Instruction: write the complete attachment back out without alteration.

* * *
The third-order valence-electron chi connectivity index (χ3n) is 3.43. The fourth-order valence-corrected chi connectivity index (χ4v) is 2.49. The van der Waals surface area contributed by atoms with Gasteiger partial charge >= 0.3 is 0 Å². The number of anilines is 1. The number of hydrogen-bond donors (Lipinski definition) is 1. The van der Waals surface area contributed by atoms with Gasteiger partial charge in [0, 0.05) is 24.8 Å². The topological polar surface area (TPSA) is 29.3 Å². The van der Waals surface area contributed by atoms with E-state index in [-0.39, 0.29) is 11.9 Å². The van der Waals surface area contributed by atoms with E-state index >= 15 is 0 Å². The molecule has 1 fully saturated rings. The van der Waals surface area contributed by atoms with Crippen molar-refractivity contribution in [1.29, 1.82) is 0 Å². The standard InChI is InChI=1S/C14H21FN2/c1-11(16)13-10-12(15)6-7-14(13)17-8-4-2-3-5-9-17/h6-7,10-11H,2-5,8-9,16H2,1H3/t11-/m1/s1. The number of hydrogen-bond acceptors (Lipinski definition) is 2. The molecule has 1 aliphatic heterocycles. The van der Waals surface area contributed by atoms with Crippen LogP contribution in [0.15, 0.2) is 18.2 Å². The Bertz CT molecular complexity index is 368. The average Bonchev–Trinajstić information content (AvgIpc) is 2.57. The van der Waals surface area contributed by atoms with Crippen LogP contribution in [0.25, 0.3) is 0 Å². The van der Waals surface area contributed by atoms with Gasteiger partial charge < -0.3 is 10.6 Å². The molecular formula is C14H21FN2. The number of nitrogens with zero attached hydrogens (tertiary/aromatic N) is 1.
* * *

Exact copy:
The third-order valence-electron chi connectivity index (χ3n) is 3.43. The fourth-order valence-corrected chi connectivity index (χ4v) is 2.49. The van der Waals surface area contributed by atoms with Gasteiger partial charge >= 0.3 is 0 Å². The number of anilines is 1. The number of hydrogen-bond donors (Lipinski definition) is 1. The van der Waals surface area contributed by atoms with Gasteiger partial charge in [0, 0.05) is 24.8 Å². The topological polar surface area (TPSA) is 29.3 Å². The van der Waals surface area contributed by atoms with E-state index in [-0.39, 0.29) is 11.9 Å². The van der Waals surface area contributed by atoms with E-state index >= 15 is 0 Å². The molecule has 1 fully saturated rings. The van der Waals surface area contributed by atoms with Crippen molar-refractivity contribution in [1.29, 1.82) is 0 Å². The standard InChI is InChI=1S/C14H21FN2/c1-11(16)13-10-12(15)6-7-14(13)17-8-4-2-3-5-9-17/h6-7,10-11H,2-5,8-9,16H2,1H3/t11-/m1/s1. The number of hydrogen-bond acceptors (Lipinski definition) is 2. The molecule has 1 aliphatic heterocycles. The van der Waals surface area contributed by atoms with Crippen LogP contribution in [0.15, 0.2) is 18.2 Å². The Bertz CT molecular complexity index is 368. The average Bonchev–Trinajstić information content (AvgIpc) is 2.57. The van der Waals surface area contributed by atoms with Crippen LogP contribution in [0.25, 0.3) is 0 Å². The van der Waals surface area contributed by atoms with Gasteiger partial charge < -0.3 is 10.6 Å². The molecular formula is C14H21FN2. The number of nitrogens with zero attached hydrogens (tertiary/aromatic N) is 1.